Lord Lawson takes direct aim at Slingo [my emphasis]
The unusual persistence of heavy rainfall over the UK during February, which led to considerable flooding, is believed by the scientists to have been caused by the wayward behaviour of the jetstream; and there is no credible scientific theory that links this behaviour to the fact that the earth’s surface is some 0.8ºC warmer than it was 150 years ago.
That has not stopped some climate scientists, such as the publicity-hungry chief scientist at the UK Met Office, Dame Julia Slingo, from telling the media that it is likely that “climate change” (by which they mean warming) is partly to blame. Usually, however, the climate scientists take refuge in the weasel words that any topical extreme weather event, whatever the extreme weather may be, whether the recent UK rainfall or last year’s typhoon in the Philippines, “is consistent with what we would expect from climate change”.
So what? It is also consistent with the theory that it is a punishment from the Almighty for our sins (the prevailing explanation of extreme weather events throughout most of human history). But that does not mean that there is the slightest truth in it. Indeed, it would be helpful if the climate scientists would tell us what weather pattern would not be consistent with the current climate orthodoxy. If they cannot do so, then we would do well to recall the important insight of Karl Popper — that any theory that is incapable of falsification cannot be considered scientific.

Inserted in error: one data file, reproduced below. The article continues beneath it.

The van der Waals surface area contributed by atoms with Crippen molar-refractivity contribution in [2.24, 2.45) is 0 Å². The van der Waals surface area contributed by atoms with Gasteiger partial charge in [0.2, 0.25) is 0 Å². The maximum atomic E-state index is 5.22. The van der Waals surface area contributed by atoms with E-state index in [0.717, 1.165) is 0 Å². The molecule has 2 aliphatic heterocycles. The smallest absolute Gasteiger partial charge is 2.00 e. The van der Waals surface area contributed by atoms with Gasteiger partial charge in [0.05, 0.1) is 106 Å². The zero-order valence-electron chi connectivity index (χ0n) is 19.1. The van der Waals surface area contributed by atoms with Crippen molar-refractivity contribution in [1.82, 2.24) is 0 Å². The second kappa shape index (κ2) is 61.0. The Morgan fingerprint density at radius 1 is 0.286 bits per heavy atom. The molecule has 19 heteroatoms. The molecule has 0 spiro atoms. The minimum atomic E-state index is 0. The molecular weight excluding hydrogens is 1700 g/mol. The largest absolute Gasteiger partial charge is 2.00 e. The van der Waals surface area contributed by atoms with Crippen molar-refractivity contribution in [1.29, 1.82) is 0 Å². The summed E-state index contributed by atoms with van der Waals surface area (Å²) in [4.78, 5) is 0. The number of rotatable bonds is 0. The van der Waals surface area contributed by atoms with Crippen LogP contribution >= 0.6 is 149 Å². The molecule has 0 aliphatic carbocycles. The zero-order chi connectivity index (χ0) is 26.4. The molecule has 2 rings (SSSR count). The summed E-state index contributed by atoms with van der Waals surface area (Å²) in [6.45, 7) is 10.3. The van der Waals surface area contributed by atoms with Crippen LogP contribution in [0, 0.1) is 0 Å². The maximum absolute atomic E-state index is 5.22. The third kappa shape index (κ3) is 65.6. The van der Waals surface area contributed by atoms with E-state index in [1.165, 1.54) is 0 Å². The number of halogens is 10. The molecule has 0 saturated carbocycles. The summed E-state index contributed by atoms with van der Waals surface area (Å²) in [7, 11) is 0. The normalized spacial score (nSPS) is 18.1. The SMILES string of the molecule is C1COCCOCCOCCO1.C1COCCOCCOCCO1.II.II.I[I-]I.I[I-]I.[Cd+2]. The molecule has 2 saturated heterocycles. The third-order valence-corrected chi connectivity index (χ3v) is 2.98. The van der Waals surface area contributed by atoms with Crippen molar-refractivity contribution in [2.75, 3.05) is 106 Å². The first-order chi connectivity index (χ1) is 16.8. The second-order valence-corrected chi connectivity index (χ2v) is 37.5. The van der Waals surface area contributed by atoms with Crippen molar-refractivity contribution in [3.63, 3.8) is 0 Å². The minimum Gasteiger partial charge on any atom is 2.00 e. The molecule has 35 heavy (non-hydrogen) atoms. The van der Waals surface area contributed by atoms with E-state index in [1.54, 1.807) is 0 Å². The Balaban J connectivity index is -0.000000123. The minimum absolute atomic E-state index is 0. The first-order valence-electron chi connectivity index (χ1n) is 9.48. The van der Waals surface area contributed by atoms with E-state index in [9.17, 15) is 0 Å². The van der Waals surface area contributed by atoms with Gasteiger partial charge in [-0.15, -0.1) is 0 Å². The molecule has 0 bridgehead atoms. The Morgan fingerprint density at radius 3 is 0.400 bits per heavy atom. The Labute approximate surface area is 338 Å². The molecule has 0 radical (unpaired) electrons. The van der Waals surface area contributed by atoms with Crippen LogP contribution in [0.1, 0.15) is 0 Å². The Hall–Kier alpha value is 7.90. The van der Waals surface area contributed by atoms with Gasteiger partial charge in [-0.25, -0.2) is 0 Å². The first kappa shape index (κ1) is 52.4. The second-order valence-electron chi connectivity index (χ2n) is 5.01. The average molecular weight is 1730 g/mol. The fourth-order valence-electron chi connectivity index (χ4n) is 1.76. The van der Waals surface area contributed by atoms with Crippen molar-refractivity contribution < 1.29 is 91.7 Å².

read the rest here.
climate change’ is the exact opposite of what the Met Office predict and whatever the weather we experience – especially the bits not within a Goldilocks definition of what it should be – we’re going to get more of it and YOU’RE TO BLAME.
Rinse and repeat the excuses whatever the weather.
also check out Paul Homewood’s inconvenient finding on 1929 – The Year The Met Office Tried To Cover Up
I found similarities also in the wet winter of 1876/7, which was remarkably similar and a year of ‘global weirding‘ extremes. 1877 was a ‘bit windy‘, as Paul Homewood noted.
Then there’s the winter of 1976/7 in the UK (post on 76/7 in the works), which featured a displaced polar vortex over North America and followed a similar hot summer.
You could even look back further